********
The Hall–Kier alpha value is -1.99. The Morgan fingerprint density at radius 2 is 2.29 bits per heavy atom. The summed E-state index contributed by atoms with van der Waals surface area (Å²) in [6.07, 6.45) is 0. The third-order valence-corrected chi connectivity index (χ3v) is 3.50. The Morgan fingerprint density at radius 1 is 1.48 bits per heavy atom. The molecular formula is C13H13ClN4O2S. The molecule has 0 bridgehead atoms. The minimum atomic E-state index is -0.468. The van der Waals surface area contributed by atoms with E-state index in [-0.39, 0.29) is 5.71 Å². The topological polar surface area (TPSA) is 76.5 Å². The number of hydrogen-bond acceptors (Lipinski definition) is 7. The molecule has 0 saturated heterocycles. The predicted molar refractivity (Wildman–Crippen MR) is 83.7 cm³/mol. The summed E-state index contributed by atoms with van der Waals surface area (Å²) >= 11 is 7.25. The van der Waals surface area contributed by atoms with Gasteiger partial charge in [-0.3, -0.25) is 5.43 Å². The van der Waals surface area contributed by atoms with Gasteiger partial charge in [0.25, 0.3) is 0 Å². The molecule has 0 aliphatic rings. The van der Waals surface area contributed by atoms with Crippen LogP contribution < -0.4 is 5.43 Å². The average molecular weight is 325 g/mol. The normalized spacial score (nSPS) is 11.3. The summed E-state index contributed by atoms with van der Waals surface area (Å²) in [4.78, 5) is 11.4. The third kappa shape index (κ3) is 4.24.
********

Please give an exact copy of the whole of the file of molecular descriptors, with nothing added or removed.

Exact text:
The Hall–Kier alpha value is -1.99. The Morgan fingerprint density at radius 2 is 2.29 bits per heavy atom. The summed E-state index contributed by atoms with van der Waals surface area (Å²) in [6.07, 6.45) is 0. The third-order valence-corrected chi connectivity index (χ3v) is 3.50. The Morgan fingerprint density at radius 1 is 1.48 bits per heavy atom. The molecular formula is C13H13ClN4O2S. The molecule has 0 bridgehead atoms. The minimum atomic E-state index is -0.468. The van der Waals surface area contributed by atoms with E-state index in [-0.39, 0.29) is 5.71 Å². The topological polar surface area (TPSA) is 76.5 Å². The number of hydrogen-bond acceptors (Lipinski definition) is 7. The molecule has 0 saturated heterocycles. The predicted molar refractivity (Wildman–Crippen MR) is 83.7 cm³/mol. The summed E-state index contributed by atoms with van der Waals surface area (Å²) >= 11 is 7.25. The van der Waals surface area contributed by atoms with Gasteiger partial charge in [-0.3, -0.25) is 5.43 Å². The van der Waals surface area contributed by atoms with Gasteiger partial charge in [0.25, 0.3) is 0 Å². The molecule has 0 aliphatic rings. The van der Waals surface area contributed by atoms with Crippen LogP contribution < -0.4 is 5.43 Å². The average molecular weight is 325 g/mol. The normalized spacial score (nSPS) is 11.3. The summed E-state index contributed by atoms with van der Waals surface area (Å²) in [4.78, 5) is 11.4. The third kappa shape index (κ3) is 4.24.